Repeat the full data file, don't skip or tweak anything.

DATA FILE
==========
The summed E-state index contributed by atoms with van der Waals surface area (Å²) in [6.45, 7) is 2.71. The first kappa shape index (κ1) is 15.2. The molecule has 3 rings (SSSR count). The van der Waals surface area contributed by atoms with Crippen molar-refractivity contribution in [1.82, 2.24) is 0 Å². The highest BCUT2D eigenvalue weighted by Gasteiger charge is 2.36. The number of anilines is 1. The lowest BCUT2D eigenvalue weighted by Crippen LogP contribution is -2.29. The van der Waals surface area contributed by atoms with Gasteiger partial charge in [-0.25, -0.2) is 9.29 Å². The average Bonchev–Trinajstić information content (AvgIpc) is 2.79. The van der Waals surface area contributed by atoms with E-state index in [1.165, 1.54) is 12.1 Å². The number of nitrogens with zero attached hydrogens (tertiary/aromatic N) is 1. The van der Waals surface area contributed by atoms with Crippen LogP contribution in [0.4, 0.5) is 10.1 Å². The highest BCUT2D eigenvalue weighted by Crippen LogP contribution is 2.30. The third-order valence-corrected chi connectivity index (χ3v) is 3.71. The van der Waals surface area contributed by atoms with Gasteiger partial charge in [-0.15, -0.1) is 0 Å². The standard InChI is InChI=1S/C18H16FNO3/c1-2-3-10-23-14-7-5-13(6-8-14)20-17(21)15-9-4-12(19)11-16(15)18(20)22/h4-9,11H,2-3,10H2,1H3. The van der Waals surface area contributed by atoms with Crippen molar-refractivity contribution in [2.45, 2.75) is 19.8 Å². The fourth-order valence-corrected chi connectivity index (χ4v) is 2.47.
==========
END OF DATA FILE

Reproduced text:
The summed E-state index contributed by atoms with van der Waals surface area (Å²) in [6.45, 7) is 2.71. The first kappa shape index (κ1) is 15.2. The molecule has 3 rings (SSSR count). The van der Waals surface area contributed by atoms with Crippen molar-refractivity contribution in [1.82, 2.24) is 0 Å². The highest BCUT2D eigenvalue weighted by Gasteiger charge is 2.36. The number of anilines is 1. The lowest BCUT2D eigenvalue weighted by Crippen LogP contribution is -2.29. The van der Waals surface area contributed by atoms with Gasteiger partial charge in [-0.25, -0.2) is 9.29 Å². The average Bonchev–Trinajstić information content (AvgIpc) is 2.79. The van der Waals surface area contributed by atoms with E-state index in [1.165, 1.54) is 12.1 Å². The number of nitrogens with zero attached hydrogens (tertiary/aromatic N) is 1. The van der Waals surface area contributed by atoms with Crippen LogP contribution in [0.4, 0.5) is 10.1 Å². The highest BCUT2D eigenvalue weighted by Crippen LogP contribution is 2.30. The third-order valence-corrected chi connectivity index (χ3v) is 3.71. The van der Waals surface area contributed by atoms with Gasteiger partial charge in [-0.15, -0.1) is 0 Å². The standard InChI is InChI=1S/C18H16FNO3/c1-2-3-10-23-14-7-5-13(6-8-14)20-17(21)15-9-4-12(19)11-16(15)18(20)22/h4-9,11H,2-3,10H2,1H3. The van der Waals surface area contributed by atoms with Crippen molar-refractivity contribution in [2.45, 2.75) is 19.8 Å². The fourth-order valence-corrected chi connectivity index (χ4v) is 2.47.